Questions about network-bind interface

I want to pack a snap with two parts, both are daemon and need listen to a specific port.

let say part A listen to port 443 as a reverse proxy ,forward all traffice to part B.

And part B listen to port 10080.

Here the questions:

  1. I just want port 443 expose to public network. Is a network interface required ?

  2. Do both part A and part B require network-bind to commuicate with each other ?


The network-bind interface gives your app access to the socket() syscall… so any app that wants to open a socket will need it.

@ogra hello dear ogra , i have another question, how can let a snap service bind a privilege port like 443?

i do much google and can’t find a answer, please help !

There is nothing snap specific here … if you have the interface plug defined, you simply start your service that listens on that port, like you’d do it without being inside a snap.

I tried run my command in the snap shell

$ snap run --shell mycommand.caddy

then i want to start caddy

$ caddy run --config $SNAP_USER_DATA/Caddyfile

but got a permission denied error

listen tcp :443: bind: permission denied

Sorry I thought it was a snap problem, anything i am wrong or suggestion? Thanks!

no, this would happen as well if you ran it outside of the snap as non-root user. to bind to such a low-numbered port you need to be root, ports below 1024 are in general reserved for admin use …

use sudo snap run --shell mycommand.caddy and it should work fine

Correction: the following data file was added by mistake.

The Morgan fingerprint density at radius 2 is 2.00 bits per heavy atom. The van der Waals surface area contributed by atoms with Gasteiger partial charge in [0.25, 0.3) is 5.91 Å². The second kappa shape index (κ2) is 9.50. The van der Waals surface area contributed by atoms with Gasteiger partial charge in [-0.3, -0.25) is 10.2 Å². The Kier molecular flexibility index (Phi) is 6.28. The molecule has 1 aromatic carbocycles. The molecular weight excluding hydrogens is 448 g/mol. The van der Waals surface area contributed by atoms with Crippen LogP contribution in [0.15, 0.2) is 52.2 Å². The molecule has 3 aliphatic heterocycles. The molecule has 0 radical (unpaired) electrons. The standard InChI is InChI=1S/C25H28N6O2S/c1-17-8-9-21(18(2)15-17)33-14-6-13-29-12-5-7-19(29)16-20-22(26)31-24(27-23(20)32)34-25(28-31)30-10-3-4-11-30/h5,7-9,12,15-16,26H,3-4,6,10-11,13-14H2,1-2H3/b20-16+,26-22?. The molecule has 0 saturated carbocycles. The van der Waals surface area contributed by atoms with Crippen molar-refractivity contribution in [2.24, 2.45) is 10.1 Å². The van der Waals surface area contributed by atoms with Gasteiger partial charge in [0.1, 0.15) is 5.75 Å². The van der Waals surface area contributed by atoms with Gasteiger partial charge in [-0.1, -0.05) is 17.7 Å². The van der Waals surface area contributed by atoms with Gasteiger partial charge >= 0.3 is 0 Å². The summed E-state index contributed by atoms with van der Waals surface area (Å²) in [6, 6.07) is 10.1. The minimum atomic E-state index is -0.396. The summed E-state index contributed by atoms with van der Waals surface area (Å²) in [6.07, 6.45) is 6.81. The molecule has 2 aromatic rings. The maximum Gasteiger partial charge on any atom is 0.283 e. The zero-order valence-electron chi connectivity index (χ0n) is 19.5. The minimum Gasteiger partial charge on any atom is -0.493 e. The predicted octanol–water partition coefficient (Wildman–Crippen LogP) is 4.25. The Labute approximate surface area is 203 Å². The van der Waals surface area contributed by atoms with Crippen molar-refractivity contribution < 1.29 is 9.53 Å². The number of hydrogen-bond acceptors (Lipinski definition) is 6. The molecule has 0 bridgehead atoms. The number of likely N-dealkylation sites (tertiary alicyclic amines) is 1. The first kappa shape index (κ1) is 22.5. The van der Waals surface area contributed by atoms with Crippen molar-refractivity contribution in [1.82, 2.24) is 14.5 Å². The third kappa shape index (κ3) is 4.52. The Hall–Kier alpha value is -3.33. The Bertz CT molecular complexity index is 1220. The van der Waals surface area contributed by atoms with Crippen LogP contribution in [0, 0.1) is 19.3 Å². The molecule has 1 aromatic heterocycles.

This brings up another problem.

when use sudo snap run --shell mycommand.caddy , $SNAP_USER_DATA transinto /root/snap/mycommand/x1

but my caddy config file is in /home/$USER/snap/mycommand/x1, so it can’t be seen by caddy.

I looked at the documentation of snap and found out that the daemon is actually a systemd service.

systemd service has a feature called “AmbientCapabilities=CAP_NET_BIND_SERVICE”, it will allow service bind a ports below 1024 and keep running as a non-root user.

I dont know if snap has this feature.

Right, a system daemon would rather have its config live in a system wide place like $SNAP_DATA… which points to /var/snap/mycommand/current…

If you want to use your app as a user daemon you’d have to pick a higher port number, but this is again not a snap thing…

I don’t think we allow ambient capabilities as it would rip open a big security hole working around the hosts defaults picked by the admin

ok, thank you for your help !